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PostgreSQL SCHEMA

    CREATE SCHEMA

    CREATE SCHEMA — define a new schema

    CREATE SCHEMA schema_name [ AUTHORIZATION role_specification ] [ schema_element [ … ] ]

    CREATE SCHEMA AUTHORIZATION role_specification [ schema_element [ … ] ]

    CREATE SCHEMA IF NOT EXISTS schema_name [ AUTHORIZATION role_specification ]

    CREATE SCHEMA IF NOT EXISTS AUTHORIZATION role_specification

    where role_specification can be:

        user_name

      | CURRENT_USER

      | SESSION_USER

    CREATE SCHEMA enters a new schema into the current database. The schema name must be distinct from the name of any existing schema in the current database.

    A schema is essentially a namespace: it contains named objects (tables, data types, functions, and operators) whose names can duplicate those of other objects existing in other schemas. Named objects are accessed either by “qualifying” their names with the schema name as a prefix, or by setting a search path that includes the desired schema(s). A CREATE command specifying an unqualified object name creates the object in the current schema (the one at the front of the search path, which can be determined with the function current_schema).

    Optionally, CREATE SCHEMA can include subcommands to create objects within the new schema. The subcommands are treated essentially the same as separate commands issued after creating the schema, except that if the AUTHORIZATION clause is used, all the created objects will be owned by that user.

    Parameters

    schema_name

    The name of a schema to be created. If this is omitted, the user_name is used as the schema name. The name cannot begin with pg_, as such names are reserved for system schemas.

    user_name

    The role name of the user who will own the new schema. If omitted, defaults to the user executing the command. To create a schema owned by another role, you must be a direct or indirect member of that role, or be a superuser.

    schema_element

    An SQL statement defining an object to be created within the schema. Currently, only CREATE TABLE, CREATE VIEW, CREATE INDEX, CREATE SEQUENCE, CREATE TRIGGER and GRANT are accepted as clauses within CREATE SCHEMA. Other kinds of objects may be created in separate commands after the schema is created.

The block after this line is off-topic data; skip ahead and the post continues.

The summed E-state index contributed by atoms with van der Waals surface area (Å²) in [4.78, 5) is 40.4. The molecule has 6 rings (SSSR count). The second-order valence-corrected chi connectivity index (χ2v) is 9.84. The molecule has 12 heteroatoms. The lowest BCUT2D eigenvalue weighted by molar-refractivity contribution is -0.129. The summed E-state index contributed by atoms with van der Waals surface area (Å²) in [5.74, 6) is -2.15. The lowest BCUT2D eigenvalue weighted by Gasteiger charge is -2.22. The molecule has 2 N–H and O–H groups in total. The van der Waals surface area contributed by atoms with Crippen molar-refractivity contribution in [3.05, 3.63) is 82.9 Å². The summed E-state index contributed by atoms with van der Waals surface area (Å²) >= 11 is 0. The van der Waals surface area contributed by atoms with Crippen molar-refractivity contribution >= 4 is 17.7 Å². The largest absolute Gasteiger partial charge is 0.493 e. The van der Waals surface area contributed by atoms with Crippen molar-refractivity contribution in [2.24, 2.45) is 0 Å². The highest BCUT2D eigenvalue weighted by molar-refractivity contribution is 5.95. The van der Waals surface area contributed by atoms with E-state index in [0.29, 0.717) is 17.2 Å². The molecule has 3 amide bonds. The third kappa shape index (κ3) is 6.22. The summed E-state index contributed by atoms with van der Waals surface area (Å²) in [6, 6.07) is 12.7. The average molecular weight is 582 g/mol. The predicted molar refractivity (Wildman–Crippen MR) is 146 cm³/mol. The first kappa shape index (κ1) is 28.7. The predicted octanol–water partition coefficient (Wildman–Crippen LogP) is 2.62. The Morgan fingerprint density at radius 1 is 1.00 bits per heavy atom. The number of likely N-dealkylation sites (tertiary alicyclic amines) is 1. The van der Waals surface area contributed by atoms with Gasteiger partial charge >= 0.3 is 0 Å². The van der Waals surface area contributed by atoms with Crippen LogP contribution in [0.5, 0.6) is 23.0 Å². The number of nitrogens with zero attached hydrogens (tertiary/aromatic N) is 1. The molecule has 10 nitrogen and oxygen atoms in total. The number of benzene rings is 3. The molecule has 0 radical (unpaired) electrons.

IF NOT EXISTS

    Do nothing (except issuing a notice) if a schema with the same name already exists. schema_element subcommands cannot be included when this option is used.

    To create a schema, the invoking user must have the CREATE privilege for the current database. (Of course, superusers bypass this check.)

    Examples

    Create a schema:

    CREATE SCHEMA myschema;

    Create a schema for user joe; the schema will also be named joe:

    CREATE SCHEMA AUTHORIZATION joe;

    Create a schema named test that will be owned by user joe, unless there already is a schema named test. (It does not matter whether joe owns the pre-existing schema.)

    CREATE SCHEMA IF NOT EXISTS test AUTHORIZATION joe;

    Create a schema and create a table and view within it:

    CREATE SCHEMA hollywood

        CREATE TABLE films (title text, release date, awards text[])

        CREATE VIEW winners AS

            SELECT title, release FROM films WHERE awards IS NOT NULL;

    Notice that the individual subcommands do not end with semicolons.

    The following is an equivalent way of accomplishing the same result:

    CREATE SCHEMA hollywood;

    CREATE TABLE hollywood.films (title text, release date, awards text[]);

    CREATE VIEW hollywood.winners AS

        SELECT title, release FROM hollywood.films WHERE awards IS NOT NULL;

    ALTER SCHEMA

    ALTER SCHEMA — change the definition of a schema

    ALTER SCHEMA name RENAME TO new_name

    ALTER SCHEMA name OWNER TO { new_owner | CURRENT_USER | SESSION_USER }

    ALTER SCHEMA changes the definition of a schema.

    You must own the schema to use ALTER SCHEMA. To rename a schema you must also have the CREATE privilege for the database. To alter the owner, you must also be a direct or indirect member of the new owning role, and you must have the CREATE privilege for the database. (Note that superusers have all these privileges automatically.)

    Parameters

    name

    The name of an existing schema.

    new_name

    The new name of the schema. The new name cannot begin with pg_, as such names are reserved for system schemas.

    new_owner

    The new owner of the schema.

    DROP SCHEMA

    DROP SCHEMA — remove a schema

    DROP SCHEMA [ IF EXISTS ] name [, …] [ CASCADE | RESTRICT ]

    DROP SCHEMA removes schemas from the database.

    A schema can only be dropped by its owner or a superuser. Note that the owner can drop the schema (and thereby all contained objects) even if they do not own some of the objects within the schema.

    Parameters

    IF EXISTS

    Do not throw an error if the schema does not exist. A notice is issued in this case.

    name

    The name of a schema.

    CASCADE

    Automatically drop objects (tables, functions, etc.) that are contained in the schema, and in turn all objects that depend on those objects.

    RESTRICT

    Refuse to drop the schema if it contains any objects. This is the default.

    Using the CASCADE option might make the command remove objects in other schemas besides the one(s) named.

    Examples

    To remove schema mystuff from the database, along with everything it contains:

    DROP SCHEMA mystuff CASCADE;